January #55 : Eye of the Beholder - by Shana Naomi Krochmal

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Table of Contents

Work 2000

Take This Job & Love it!

POZ Work

Editor's Letter


Glaxo Makes a Deal

For Whom the Nobel Tolls

Homesick Blues


"Dutch" Treat

Eye of the Beholder

Shout Out

LA Women

Missing Persons Report

Catching Up With Michael Johnston


Oink, Oink

A Define Mess

Do Ask, Do Tell

Primary Colors

A Modest Proposal

Portrait of the Artist as a Sex Bomb

Play It As It Lays

Beginner's Luck

Follow Your Heart

Next Up...The lowdown on what’s inside the pipeline

Stool's Gold

Comfort Zone

Wart's Up, Nurse?

Herb of the Month

Cancer Answers

Watch Your Hep

Boys' Night Out

Most Popular Lessons

The HIV Life Cycle


Herpes Simplex Virus

Syphilis & Neurosyphilis

Treatments for Opportunistic Infections (OIs)

What is AIDS & HIV?

Hepatitis & HIV

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January 2000

Eye of the Beholder

by Shana Naomi Krochmal

The debut of the new San Francisco AIDS Foundation (SFAF) gay-focused prevention posters in October—above is one of three variations—set tongues wagging. “People make assumptions about the image, which is what the campaign is about—making assumptions about status,” said SFAF’s communications director, Gustavo Suárez. POZ appointed a red-ribbon panel of condom connoisseurs, and then appointed each opinion a score (1-5).

Walt Odets, PhD
Prevention theorist
I was a little puzzled by the design. But I find most stuff like that not very interesting graphically. I think it’s intelligent. It acknowledges that people aren’t using condoms every time, but that they are conducting negotiated safety and that disclosure needs to be part of that. But some positive men who only see one of the posters directed at them might feel they were being singled out for special responsibility.  SCORE: 3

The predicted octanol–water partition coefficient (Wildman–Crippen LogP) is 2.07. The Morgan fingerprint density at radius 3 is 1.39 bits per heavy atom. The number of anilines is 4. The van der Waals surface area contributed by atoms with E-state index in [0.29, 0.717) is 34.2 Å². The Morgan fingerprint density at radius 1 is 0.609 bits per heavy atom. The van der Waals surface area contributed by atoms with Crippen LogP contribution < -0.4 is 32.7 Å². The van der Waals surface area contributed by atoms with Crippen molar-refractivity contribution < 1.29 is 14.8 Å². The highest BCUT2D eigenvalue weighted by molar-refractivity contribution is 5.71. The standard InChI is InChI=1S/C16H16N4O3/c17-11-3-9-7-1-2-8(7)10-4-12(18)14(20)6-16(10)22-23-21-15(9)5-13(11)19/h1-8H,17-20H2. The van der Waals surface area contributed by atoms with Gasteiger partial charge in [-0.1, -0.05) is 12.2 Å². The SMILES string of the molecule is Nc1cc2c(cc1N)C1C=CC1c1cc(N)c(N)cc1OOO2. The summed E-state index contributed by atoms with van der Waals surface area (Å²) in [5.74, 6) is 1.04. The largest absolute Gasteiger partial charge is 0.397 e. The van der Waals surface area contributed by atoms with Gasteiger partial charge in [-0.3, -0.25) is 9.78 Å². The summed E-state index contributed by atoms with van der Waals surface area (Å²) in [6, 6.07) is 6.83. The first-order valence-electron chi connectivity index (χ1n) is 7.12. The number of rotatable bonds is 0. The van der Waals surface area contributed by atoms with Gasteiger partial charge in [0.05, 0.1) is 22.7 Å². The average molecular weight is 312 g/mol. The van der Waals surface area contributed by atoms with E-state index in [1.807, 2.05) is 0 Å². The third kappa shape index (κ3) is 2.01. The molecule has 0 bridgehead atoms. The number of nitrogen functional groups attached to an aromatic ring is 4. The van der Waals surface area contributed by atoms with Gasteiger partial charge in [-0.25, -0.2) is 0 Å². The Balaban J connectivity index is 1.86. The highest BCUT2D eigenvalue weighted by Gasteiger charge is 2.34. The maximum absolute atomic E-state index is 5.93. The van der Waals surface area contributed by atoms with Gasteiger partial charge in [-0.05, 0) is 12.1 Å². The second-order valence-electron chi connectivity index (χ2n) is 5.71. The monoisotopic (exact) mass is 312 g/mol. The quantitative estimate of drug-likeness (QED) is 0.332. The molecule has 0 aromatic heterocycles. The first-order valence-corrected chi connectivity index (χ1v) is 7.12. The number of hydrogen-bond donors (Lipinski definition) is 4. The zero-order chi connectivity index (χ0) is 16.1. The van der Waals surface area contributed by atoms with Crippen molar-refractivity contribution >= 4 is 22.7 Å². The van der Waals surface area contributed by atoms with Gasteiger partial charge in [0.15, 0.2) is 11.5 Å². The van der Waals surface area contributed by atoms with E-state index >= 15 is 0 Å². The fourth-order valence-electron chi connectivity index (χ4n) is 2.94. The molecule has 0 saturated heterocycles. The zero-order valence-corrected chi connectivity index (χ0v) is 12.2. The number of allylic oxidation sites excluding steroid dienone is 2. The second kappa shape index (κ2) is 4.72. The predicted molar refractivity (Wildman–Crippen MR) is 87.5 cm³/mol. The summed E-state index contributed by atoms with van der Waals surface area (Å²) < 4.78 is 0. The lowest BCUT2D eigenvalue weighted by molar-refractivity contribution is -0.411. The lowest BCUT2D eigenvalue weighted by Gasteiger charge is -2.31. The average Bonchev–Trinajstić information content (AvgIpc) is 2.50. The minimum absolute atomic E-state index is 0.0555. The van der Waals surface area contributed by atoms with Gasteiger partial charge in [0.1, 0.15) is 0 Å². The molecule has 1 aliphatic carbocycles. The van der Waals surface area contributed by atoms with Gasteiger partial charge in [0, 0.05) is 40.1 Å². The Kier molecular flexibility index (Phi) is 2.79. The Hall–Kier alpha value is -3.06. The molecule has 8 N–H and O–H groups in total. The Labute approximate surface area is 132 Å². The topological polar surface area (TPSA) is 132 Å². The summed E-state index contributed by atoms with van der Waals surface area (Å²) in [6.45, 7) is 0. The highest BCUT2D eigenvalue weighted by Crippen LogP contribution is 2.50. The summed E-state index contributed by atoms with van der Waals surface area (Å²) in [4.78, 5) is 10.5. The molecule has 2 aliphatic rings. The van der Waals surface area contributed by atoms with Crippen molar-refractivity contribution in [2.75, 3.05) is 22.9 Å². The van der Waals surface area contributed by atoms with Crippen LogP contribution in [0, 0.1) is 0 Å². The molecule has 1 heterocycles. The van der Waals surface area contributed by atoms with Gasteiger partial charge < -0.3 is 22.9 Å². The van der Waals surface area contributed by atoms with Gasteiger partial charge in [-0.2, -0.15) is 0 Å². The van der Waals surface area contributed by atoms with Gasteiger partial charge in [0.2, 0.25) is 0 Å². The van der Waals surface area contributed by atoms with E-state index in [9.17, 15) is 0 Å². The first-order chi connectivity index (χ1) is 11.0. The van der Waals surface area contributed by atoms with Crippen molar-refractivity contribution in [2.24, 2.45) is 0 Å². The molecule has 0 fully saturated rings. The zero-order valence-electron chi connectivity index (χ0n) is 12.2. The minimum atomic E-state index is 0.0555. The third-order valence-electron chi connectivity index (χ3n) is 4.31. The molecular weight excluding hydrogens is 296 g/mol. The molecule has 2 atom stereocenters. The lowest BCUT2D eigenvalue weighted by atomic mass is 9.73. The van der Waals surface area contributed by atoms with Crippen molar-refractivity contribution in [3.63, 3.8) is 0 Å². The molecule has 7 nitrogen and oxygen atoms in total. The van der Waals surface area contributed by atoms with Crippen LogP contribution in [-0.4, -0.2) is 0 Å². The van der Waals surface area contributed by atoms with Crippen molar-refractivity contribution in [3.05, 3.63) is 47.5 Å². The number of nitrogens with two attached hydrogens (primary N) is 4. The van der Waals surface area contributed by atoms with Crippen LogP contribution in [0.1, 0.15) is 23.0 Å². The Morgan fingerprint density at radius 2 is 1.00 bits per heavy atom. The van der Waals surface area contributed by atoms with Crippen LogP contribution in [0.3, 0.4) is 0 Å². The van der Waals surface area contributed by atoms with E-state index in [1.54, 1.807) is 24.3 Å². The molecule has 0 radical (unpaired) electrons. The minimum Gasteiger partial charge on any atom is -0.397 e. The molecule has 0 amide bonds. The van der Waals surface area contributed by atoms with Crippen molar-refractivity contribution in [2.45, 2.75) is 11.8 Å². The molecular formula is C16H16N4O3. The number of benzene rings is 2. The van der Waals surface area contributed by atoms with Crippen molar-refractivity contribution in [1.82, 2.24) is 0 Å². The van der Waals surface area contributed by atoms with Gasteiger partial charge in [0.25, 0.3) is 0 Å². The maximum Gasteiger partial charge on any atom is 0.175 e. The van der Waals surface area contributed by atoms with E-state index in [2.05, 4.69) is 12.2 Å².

Michael Musto
Village Voice columnist
It’s really good. Honesty is generally not the best aphrodisiac, but in cases like this, it still needs to be encouraged.

But what is this—a big flower made of pecs? What the fuck is that? I’d rather see two men sitting in bed. I know that’s pretty literal, but this is some kind of artsy collage, and I don’t know if that’s necessary.  SCORE: 4

Steven Gibson
program director
Gay men in San Francisco have learned to give the p.c. answer: “I assume all of my partners are positive.” But they don’t really. This looks at the rift between what’s the right thing to say and what men actually do.  SCORE: 4

Hal Rubenstein
InStyle magazine editor
I think that the text is supposed to be referring to individuals, but what I see are multiple bodies—the assumption being that this is more about promiscuity than one-to-one contact, which sends a mixed message. Plus, the colors are depressing. They’re just murky.  SCORE: 1

Michael Shernoff
I don’t know what the hell it is. A torso? An atom bomb? The idea is great. The biggest anxiety I hear from patients—and that I felt when I was single—is when to tell. It’s easy to put it off. Then, all of a sudden, it’s the third date and it feels too late. Disclosure could level the playing field.  SCORE: 2

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